I am an artist with a fairly extensive knowledge of the airbrush. I intend to use Duracoat and will paint some solid color, some camouflage, and some “detailed” work (possibly skulls or something similar).

    I am not always very good at explaining things so you will have to help me out and let me know when something is unclear or has been omitted. Also, please feel free to ask absolutely any questions on the subject and I will answer them to the best of my ability.

    Please remember everything here is MY OPINION only, take it for what it's worth! As always, use proper safety. Some of these chemicals you will be spraying can be very dangerous. They can not only soak in through your lungs but also your eyes and skin. Do your research and read the MSDS sheets for your products. At the very least plan to spend the $30 or so on a proper respirator for your particular products and spray in a well ventilated area.

    Types of Airbrushes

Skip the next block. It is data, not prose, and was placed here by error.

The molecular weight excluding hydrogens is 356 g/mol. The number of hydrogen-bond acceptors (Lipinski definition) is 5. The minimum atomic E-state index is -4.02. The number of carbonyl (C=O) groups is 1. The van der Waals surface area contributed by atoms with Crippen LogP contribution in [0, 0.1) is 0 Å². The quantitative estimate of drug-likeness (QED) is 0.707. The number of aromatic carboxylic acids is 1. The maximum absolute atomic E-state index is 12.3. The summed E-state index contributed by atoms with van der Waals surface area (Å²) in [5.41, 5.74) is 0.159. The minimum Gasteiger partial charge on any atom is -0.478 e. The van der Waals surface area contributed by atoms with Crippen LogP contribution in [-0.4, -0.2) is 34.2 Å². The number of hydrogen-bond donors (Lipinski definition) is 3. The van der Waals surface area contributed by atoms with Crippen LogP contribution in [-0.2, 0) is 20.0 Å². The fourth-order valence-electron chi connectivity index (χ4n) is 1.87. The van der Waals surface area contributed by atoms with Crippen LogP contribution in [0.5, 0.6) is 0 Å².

Internal Mix vs External Mix- The mix of an airbrush refers to whether the paint and air are mixed together inside the body of the airbrush or outside the body of the airbrush.

    Single Action vs Double Action- When you push down the trigger of a single action airbrush both paint and air come out. (like spraying a “rattle can”/”Krylon”) When you push down the trigger of a double action airbrush only air comes out. While pushing down the trigger you can then pull back on the trigger and paint will come out. You can vary the amount of paint coming out of the airbrush by varying how far back you pull on the trigger.